Carissa Moore turns heads with rare air reverse
The 4x WSL champion seems primed heading into Tokyo.
Eighteen months ago, Michelle Wie West stepped away from professional golf when severe pain from her latest injury left little to no enjoyment for her out on the course. Turning her focus to joyful events in her personal life, she got married a few months later (to partner Jonnie West), and then the duo became a trio when their daughter Makenna arrived this past June.
In a recent conversation with Kelley O’Hara on the Just Women’s Sports podcast, Wie West revealed she had always planned to retire from professional golf once she started a family. While there are countless surprises for new mothers in their first year of raising a small human, one that is often confounding is how you’ll feel about your career and your level of desire to return to it. One surprise for Wie West has been a newly re-lit competitive fire. (And we hope it’s not the lack of sleep or breastfeeding endorphins talking.)
By far the toughest moments of Wie West’s career have been the onslaught of injuries she’s had to overcome. She’s dealt with neck, back, hip, knee and ankle issues over the years, but the real demon has been the ongoing problems with her wrist resulting from a fracture that never healed correctly back when she was seventeen. It was intrusive pain from this thirteen year-old wrist issue that left her in tears after her last attempt to return to form in a June 2019 tournament.
Over the last two days, my phone and my inbox has been overflowing with messages of support and love. And even though I was having trouble playing, the crowds were cheering me on, applauding the good shots, and yelling phrases of encouragement when I was struggling.— Michelle Wie (@MichelleWieWest) June 22, 2019
It’s no wonder Wie West always felt like her body was against her.
“I just got to the point where I expected it, I expected the worst from my body,” she tells O’Hara. But the experience of pregnancy and new motherhood completely changed her relationship with her body. Creating a whole new human being and bringing it into the world left her in awe of what she was physically capable of. Instead of an adversary in the way of her athletic goals, she began to see it with an entirely new perspective.
“It definitely taught me to be a lot more forgiving of my body,” she explains to O’Hara, “I have so much more respect for my body now.”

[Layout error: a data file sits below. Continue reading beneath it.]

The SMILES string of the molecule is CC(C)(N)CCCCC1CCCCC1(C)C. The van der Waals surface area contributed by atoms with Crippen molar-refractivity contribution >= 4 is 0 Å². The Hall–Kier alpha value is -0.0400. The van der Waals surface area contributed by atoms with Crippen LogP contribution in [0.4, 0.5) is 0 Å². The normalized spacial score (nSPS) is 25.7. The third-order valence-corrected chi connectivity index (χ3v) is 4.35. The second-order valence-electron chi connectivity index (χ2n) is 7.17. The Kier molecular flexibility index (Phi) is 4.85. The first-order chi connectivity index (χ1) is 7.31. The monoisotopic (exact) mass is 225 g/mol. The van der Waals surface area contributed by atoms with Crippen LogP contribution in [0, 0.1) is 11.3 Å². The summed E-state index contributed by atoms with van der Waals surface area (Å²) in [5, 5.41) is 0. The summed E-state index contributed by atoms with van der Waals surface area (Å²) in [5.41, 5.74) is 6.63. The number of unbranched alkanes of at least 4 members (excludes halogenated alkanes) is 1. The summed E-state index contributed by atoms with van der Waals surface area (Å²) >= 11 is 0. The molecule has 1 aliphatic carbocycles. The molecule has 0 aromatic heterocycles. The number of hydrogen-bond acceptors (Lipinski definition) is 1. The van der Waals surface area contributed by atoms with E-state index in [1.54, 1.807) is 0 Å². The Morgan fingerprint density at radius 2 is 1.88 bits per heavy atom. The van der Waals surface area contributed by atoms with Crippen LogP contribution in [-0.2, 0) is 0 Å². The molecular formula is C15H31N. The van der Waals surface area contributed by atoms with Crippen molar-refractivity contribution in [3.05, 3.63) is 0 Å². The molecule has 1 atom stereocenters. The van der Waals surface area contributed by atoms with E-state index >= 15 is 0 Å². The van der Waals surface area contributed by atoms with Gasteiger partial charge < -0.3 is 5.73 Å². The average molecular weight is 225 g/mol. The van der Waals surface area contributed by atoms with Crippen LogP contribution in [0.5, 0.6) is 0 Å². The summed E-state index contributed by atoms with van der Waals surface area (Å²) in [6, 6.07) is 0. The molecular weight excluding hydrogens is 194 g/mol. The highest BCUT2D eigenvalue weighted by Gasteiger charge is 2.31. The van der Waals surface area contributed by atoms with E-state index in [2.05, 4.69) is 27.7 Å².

An even bigger spark in relighting her competitive drive came when Wie West found out she was having a girl. As a youngster, Wie West learned about toughness and perseverance from her own mother. Her mom, Bo Wie, had been a serious golfer, dancer, and pageant contestant for many years.
“My mom had a very competitive side to her too and I really looked up to her for that,” she tells O’Hara. “She would tell me stories about how many blisters she got on her feet from training all day long and I kind of saw that as a badge of honor. I was like, ‘That’s so cool. I should be doing that.’”
What women in your life #InspireGreatness?— KPMGWomensPGA (@KPMGWomensPGA) June 18, 2019
"Definitely my mom, the way she raised me & I hear all of her old dance stories & all that. I think her being an athlete as well has definitely helped to help to relate to me & to kind of guide me through that process." @themichellewie pic.twitter.com/vPELFHhcuX
This early impression of what it means to be a strong woman, combined with a 5’7” and 165 lb physique at age 10, resulted in Wie West confidently competing in a variety of youth sports even when she was the only girl. Her enjoyment at bridging the athletic gender gap was evident later on during the numerous times she accepted invites to play in PGA tournaments, starting when she was just 14 years old.
Now with a daughter of her own she’s realized she’s not quite done transforming the public perception of what sportswomen are capable of.
“The moment I found out that my baby was a girl really changed my perspective on the world and how I want to leave the world for her,” she tells O’Hara. “I want to lead by example, and that’s the driving force now to get back.”
The final piece of kindling fueling this comeback fire is the joy Wie West has experienced out on the course with her new family of three. As a kid, her favorite thing to do was spend the weekends golfing all day with her parents. Now, golfing with her new husband and their even newer baby girl is helping her reconnect with the reason she fell in love with the sport in the first place.
“It’s definitely brought that childhood joy back,” she tells O’Hara with a smile in her voice. “Having that inspiration, I think it drives you in a very different way.”
Consider it another chapter in Wie West’s ongoing story. First the child prodigy, she’s now the resurgent mother.
Listen to Michelle Wie West’s full conversation with Kelley O’Hara on the Just Women’s Sports podcast here.
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